That afternoon, we got into Chicago. We checked our luggage at the Metropolitan Lounge and headed out on the town. We met up with one of Heather’s former students for coffee, took some photos at the Bean, and strolled through the rainy streets.

Then it was time to head to the ‘burbs to see my friend, Raechel, with whom we were staying. We took the Metra train out to her and enjoyed some deep dish from Giordano’s, which is my favorite of the Chicago pizza joints. It was super yummy!

I was also able to do some laundry at Raechel’s before turning in for the night.

 

Day 7: Chicago

Raechel headed out for a work trip, Heather headed home to Texas, and I got back on the Metra to Chicago.

It was a pretty uneventful day because it was raining hard all day and I needed to get some work done. I’ve been to Chicago multiple times anyway, so I didn’t really feel like I was being cheated. So, I just hung out in Union Station all day. Grabbed a hot dog, walked around, bought a gift and postcards, and plugged away on my laptop.

That evening I got back on the train. This time it was the Capital Limited to DC because there is no direct route to NYC.

This train was a little different. I was given a nice toiletries set, Amtrak magazines, and a fresher menu. Meals were also a bit different because there wasn’t any table service. Instead, you were just making reservations to pick up your food, which I didn’t know at first. You could sit in the dining car, of course, but it wasn’t really community style, just open seating. It felt very different to me (and frankly, I was a little nervous), so I just took my food back to my compartment. But it was the best meal I’d had on the train so far—short ribs and polenta!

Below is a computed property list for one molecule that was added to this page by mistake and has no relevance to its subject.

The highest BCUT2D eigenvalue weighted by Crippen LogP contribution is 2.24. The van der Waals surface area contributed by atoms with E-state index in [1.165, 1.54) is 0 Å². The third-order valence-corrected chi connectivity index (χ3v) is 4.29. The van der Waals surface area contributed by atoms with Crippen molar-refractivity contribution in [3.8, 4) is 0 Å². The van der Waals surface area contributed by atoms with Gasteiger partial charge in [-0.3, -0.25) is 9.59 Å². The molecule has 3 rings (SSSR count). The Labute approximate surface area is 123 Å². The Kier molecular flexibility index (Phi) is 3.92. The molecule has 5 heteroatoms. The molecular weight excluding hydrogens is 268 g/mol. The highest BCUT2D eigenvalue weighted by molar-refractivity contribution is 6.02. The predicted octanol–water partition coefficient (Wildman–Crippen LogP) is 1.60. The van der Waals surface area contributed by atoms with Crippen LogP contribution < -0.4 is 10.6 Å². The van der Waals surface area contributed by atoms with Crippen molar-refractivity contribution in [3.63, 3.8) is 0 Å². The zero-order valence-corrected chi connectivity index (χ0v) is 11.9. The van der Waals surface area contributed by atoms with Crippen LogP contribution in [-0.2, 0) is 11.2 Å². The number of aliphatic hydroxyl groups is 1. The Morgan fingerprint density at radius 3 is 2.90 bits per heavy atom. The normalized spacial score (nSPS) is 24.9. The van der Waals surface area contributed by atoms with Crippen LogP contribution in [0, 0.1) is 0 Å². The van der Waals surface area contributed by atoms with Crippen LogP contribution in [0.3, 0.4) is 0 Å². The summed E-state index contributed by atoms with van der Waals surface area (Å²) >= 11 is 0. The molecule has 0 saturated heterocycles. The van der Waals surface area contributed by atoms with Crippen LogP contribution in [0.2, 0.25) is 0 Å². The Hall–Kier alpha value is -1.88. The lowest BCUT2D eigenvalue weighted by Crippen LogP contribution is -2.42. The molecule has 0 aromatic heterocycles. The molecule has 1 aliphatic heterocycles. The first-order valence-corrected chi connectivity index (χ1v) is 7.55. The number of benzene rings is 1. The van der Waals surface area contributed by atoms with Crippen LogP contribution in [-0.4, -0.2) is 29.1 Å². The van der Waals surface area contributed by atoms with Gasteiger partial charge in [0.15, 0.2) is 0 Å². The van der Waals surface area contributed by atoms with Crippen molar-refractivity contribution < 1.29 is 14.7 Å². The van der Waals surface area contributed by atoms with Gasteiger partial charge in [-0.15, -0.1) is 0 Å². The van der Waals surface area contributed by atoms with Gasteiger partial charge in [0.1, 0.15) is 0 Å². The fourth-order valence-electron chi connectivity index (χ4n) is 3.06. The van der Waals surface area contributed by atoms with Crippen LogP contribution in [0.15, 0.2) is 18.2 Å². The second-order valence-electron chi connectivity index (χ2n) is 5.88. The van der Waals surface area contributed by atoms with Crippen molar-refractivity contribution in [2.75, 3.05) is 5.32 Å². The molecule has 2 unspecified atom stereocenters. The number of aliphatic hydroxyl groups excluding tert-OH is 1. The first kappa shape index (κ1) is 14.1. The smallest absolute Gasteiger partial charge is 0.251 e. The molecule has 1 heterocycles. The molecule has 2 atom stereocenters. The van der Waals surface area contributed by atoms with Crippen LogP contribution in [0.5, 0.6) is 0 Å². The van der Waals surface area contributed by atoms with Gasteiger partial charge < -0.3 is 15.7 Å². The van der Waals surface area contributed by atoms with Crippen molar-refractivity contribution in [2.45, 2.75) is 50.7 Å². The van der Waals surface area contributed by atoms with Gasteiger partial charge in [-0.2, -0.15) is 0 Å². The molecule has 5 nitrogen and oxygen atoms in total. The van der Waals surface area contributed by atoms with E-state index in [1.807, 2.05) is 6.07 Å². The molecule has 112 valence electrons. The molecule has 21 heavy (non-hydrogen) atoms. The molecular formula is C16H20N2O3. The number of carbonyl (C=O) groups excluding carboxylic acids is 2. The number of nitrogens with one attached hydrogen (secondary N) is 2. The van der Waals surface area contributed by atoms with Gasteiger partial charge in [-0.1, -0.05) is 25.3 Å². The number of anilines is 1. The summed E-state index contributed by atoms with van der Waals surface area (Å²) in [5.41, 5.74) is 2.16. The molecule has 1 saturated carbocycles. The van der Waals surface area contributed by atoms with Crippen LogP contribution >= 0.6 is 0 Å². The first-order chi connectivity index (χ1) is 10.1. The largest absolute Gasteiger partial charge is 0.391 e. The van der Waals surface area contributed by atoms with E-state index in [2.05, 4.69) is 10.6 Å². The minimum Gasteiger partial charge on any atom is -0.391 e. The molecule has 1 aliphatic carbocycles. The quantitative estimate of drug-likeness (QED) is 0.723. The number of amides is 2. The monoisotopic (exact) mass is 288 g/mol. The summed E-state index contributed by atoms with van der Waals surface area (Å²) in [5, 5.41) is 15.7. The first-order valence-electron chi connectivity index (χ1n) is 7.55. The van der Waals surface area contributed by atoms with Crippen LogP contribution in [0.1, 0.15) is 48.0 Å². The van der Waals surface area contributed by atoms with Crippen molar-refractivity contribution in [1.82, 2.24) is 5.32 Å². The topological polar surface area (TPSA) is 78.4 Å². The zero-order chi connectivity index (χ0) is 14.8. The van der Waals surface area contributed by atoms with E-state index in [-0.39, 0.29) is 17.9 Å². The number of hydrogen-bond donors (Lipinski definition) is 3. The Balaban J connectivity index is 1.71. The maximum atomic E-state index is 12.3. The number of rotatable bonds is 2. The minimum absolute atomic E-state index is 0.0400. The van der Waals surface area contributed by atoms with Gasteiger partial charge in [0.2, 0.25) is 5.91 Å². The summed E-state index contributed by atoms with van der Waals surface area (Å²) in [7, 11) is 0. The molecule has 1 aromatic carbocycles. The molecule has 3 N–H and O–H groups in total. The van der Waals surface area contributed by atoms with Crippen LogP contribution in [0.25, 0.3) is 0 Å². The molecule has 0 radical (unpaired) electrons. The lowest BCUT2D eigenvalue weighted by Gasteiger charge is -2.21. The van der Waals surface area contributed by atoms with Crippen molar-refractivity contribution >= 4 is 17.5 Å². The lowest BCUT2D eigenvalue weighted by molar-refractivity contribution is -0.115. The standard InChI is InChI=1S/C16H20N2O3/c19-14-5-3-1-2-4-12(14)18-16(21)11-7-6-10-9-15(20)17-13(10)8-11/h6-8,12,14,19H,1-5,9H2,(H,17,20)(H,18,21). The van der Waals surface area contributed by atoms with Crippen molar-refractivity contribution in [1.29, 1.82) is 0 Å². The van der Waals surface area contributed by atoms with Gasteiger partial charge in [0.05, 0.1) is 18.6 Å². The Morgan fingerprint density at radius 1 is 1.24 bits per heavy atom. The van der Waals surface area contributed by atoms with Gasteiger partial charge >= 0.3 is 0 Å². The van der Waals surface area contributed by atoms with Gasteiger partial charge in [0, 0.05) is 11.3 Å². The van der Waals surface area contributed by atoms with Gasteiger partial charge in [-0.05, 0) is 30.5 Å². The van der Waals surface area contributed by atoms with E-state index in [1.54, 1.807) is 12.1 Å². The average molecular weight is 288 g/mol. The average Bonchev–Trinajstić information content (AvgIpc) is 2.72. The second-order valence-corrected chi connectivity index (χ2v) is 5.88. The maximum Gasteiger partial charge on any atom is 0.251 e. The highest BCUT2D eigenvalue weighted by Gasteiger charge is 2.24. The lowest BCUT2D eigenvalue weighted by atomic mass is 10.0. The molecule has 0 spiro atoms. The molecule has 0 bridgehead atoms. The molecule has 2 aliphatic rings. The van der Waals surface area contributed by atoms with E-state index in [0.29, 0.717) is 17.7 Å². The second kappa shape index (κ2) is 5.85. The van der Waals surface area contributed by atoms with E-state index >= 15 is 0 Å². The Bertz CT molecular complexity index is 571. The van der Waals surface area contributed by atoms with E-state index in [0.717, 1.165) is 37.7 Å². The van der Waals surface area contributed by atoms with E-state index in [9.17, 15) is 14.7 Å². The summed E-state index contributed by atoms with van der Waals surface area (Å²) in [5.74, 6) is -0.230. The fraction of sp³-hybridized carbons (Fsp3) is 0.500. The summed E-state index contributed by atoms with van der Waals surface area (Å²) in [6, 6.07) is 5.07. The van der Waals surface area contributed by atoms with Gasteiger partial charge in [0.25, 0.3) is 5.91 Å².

We had two really good car attendants. The first was SLC to Denver (hi, Jonathan!), and this was the second, Dave. He was okay with making my bed up later, so I was able to hang out in my chair for a while before switching out my bedding, which was lovely.

It was weird to have all this room to myself now, but also nice in that way. I’m more used to traveling solo, but it was strange to change things up toward the end of the trip. I tucked in for one last night on the train.

 

Day 8: Chicago to New York City (via Washington DC)

My last meal on the train was breakfast, once again brought to me in bed. The rest of the morning I just took in the scenery, which was all woodsy and pretty much the same. It was also another good stretch to listen to my audiobook, Ready Player One, which I started at the beginning of the trip, but hadn’t finished yet.

We got into DC about 1:00 p.m. Lunch wasn’t served on the train due to our arrival time. Technically, you could go grab leftovers if you wanted them, but it hadn’t been that long since I had breakfast, ha! I liked sleeping in for a change.